everything shall be tender; where everything was vicious,
everything shall be virtuous: where everything tended downward,
everything shall rise upward with impetuous force. The lion of
anger shall give place to the lamb of meekness; the raven of
uncleanness shall fly before the dove of purity; the vile serpent
of deceit shall be trodden under the heel of truth.
     I have seen with my own eyes such marvellous changes of
moral and spiritual character that I despair of none. I could, if
it were fitting, point out those who were once unchaste women who
are now pure as the driven snow, and blaspheming men who now
delight all around them by their intense devotion. Thieves are
made honest, drunkards sober, liars truthful, and scoffers
zealous. Wherever the grace of God has appeared to a man it has
trained him to deny ungodliness and worldly lusts, and to live
soberly, righteously, and godly in this present evil world: and,
dear reader, it will do the same for you.
     “I cannot make this change,” says one. Who said you could?
The Scripture which we have quoted speaks not of what man will
do, but of what God will do. It is God’s promise, and it is for
Him to fulfill His own engagements. Trust in Him to fulfill His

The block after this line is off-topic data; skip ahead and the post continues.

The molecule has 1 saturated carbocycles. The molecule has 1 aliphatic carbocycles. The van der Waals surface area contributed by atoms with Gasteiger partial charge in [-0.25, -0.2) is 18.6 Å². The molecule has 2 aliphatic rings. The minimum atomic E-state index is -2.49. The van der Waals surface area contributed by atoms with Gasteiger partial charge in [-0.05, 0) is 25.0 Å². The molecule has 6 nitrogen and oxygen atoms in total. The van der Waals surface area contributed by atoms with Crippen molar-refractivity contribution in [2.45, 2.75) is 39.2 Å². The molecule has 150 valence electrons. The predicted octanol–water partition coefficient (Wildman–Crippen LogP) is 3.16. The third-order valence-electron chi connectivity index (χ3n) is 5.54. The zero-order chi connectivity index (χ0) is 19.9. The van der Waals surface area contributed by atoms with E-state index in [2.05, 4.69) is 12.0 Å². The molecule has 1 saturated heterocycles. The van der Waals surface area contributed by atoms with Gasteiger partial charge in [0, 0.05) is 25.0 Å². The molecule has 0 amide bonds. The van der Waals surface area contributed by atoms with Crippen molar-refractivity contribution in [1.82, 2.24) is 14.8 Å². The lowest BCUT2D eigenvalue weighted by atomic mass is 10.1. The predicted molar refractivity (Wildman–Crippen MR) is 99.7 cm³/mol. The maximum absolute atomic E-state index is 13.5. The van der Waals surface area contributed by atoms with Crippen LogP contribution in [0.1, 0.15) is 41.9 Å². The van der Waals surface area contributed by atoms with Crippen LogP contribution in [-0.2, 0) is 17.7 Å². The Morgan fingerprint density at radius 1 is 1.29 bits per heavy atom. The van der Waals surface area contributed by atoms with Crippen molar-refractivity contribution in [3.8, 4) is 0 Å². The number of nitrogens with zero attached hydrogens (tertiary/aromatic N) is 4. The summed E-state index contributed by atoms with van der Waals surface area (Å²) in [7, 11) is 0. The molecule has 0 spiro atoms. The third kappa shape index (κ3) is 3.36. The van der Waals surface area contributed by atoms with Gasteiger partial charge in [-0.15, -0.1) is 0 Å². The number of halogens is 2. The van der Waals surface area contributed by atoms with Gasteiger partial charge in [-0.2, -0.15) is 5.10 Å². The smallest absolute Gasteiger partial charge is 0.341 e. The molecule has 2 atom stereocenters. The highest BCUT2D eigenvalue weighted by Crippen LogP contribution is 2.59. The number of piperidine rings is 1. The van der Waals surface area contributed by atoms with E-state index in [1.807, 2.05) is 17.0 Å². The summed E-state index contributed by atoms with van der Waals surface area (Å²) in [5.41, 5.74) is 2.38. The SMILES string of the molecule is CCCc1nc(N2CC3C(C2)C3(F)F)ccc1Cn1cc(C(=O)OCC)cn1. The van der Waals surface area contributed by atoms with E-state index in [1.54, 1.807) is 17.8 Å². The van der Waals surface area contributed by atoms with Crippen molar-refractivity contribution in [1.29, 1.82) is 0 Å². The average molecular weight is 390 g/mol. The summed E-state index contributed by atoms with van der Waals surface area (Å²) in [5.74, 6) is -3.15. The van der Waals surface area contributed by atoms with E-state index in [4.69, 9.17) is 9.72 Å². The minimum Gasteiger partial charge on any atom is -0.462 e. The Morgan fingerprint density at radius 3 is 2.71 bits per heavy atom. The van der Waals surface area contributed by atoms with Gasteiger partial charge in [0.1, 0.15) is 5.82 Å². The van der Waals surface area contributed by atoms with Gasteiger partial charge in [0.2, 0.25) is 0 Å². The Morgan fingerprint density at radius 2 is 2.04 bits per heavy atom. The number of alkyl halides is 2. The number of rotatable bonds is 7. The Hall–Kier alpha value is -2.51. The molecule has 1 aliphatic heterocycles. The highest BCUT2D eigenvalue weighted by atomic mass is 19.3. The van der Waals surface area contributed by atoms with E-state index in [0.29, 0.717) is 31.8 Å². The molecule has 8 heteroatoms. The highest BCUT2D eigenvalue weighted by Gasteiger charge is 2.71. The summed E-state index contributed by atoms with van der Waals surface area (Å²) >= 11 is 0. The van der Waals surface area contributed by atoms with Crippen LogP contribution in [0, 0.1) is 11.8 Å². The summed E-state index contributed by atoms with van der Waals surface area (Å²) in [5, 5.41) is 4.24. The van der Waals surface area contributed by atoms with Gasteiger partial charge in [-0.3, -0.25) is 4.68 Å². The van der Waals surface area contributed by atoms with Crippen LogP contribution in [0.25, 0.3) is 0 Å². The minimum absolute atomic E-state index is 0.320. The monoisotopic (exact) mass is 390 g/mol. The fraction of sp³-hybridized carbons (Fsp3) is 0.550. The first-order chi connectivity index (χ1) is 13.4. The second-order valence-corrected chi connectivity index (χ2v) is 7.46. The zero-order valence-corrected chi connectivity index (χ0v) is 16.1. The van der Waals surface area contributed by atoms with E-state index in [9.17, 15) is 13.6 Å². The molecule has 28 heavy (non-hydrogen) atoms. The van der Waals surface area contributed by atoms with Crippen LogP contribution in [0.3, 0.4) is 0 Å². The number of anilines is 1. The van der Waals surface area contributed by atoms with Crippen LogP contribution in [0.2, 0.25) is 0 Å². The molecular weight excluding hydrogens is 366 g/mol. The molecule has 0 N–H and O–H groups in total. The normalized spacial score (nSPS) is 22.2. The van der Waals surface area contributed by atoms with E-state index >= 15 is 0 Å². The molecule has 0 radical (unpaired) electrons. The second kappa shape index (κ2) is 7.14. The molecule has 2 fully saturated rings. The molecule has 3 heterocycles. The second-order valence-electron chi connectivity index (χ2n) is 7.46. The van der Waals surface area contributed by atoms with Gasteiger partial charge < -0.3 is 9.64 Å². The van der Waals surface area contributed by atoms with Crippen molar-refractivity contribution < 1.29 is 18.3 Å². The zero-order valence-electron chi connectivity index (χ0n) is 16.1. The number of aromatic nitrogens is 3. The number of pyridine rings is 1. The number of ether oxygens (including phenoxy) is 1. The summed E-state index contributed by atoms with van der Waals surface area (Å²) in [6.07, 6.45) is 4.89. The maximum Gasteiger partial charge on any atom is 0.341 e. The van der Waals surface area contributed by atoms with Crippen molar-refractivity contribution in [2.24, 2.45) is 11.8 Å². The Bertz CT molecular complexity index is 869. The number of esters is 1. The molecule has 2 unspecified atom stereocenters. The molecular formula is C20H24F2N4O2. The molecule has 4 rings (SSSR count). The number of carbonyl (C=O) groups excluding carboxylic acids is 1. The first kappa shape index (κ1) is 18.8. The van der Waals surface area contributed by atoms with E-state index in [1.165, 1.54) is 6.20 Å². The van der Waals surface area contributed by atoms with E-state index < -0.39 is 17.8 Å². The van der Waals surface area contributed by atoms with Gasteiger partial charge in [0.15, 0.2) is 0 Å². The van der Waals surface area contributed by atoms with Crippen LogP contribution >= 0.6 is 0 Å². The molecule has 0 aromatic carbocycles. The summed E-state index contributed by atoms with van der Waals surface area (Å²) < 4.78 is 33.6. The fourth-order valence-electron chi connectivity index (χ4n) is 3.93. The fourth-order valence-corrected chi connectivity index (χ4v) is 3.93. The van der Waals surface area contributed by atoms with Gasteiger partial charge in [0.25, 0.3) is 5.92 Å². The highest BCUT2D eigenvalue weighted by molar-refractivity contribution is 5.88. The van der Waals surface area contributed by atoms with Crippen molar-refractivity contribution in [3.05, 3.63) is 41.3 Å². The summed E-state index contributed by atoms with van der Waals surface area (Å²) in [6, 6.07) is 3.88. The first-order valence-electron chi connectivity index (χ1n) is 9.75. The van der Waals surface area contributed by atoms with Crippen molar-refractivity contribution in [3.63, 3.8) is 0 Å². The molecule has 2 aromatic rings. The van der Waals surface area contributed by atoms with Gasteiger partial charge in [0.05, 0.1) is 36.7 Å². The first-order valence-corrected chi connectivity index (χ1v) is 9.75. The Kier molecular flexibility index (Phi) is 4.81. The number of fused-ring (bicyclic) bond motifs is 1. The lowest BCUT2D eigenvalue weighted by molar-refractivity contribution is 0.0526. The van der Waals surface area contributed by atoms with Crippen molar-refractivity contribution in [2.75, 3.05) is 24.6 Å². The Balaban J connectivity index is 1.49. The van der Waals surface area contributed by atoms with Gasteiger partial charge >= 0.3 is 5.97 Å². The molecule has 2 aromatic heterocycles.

Word to you, and it will be done.
     “But how is it to be done?” What business is that of yours?
Must the Lord explain His methods before you will believe him?
The Lord’s working in this matter is a great mystery: the Holy
Ghost performs it. He who made the promise has the responsibility
of keeping the promise, and He is equal to the occasion. God, who
promises this marvellous change, will assuredly carry it out in
all who receive Jesus, for to all such He gives power to become
the Sons of God. Oh that you would believe it! Oh that you would
do the gracious Lord the justice to believe that He can and will
do this for you, great miracle though it will be! Oh that you
would believe that God cannot lie! Oh that you would trust Him
for a new heart, and a right spirit, for He can give them to you!
May the Lord give you faith in His promise, faith in His Son,